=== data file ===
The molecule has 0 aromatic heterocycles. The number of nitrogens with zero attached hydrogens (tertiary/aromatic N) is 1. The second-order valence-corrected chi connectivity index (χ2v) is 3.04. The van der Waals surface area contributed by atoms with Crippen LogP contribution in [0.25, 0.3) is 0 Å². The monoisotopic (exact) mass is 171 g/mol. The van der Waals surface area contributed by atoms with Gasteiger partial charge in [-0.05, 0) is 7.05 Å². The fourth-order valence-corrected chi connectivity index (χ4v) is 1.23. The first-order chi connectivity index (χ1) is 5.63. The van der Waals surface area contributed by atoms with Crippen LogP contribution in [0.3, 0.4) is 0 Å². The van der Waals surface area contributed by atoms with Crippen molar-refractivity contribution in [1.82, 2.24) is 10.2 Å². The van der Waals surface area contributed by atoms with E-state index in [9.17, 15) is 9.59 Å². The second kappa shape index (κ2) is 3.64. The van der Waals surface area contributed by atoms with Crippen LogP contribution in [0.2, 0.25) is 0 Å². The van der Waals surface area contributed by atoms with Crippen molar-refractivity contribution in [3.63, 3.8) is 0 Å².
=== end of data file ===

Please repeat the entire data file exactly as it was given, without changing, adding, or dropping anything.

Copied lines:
The molecule has 0 aromatic heterocycles. The number of nitrogens with zero attached hydrogens (tertiary/aromatic N) is 1. The second-order valence-corrected chi connectivity index (χ2v) is 3.04. The van der Waals surface area contributed by atoms with Crippen LogP contribution in [0.25, 0.3) is 0 Å². The monoisotopic (exact) mass is 171 g/mol. The van der Waals surface area contributed by atoms with Gasteiger partial charge in [-0.05, 0) is 7.05 Å². The fourth-order valence-corrected chi connectivity index (χ4v) is 1.23. The first-order chi connectivity index (χ1) is 5.63. The van der Waals surface area contributed by atoms with Crippen LogP contribution in [0.3, 0.4) is 0 Å². The van der Waals surface area contributed by atoms with Crippen molar-refractivity contribution in [1.82, 2.24) is 10.2 Å². The van der Waals surface area contributed by atoms with E-state index in [9.17, 15) is 9.59 Å². The second kappa shape index (κ2) is 3.64. The van der Waals surface area contributed by atoms with Crippen LogP contribution in [0.2, 0.25) is 0 Å². The van der Waals surface area contributed by atoms with Crippen molar-refractivity contribution in [3.63, 3.8) is 0 Å².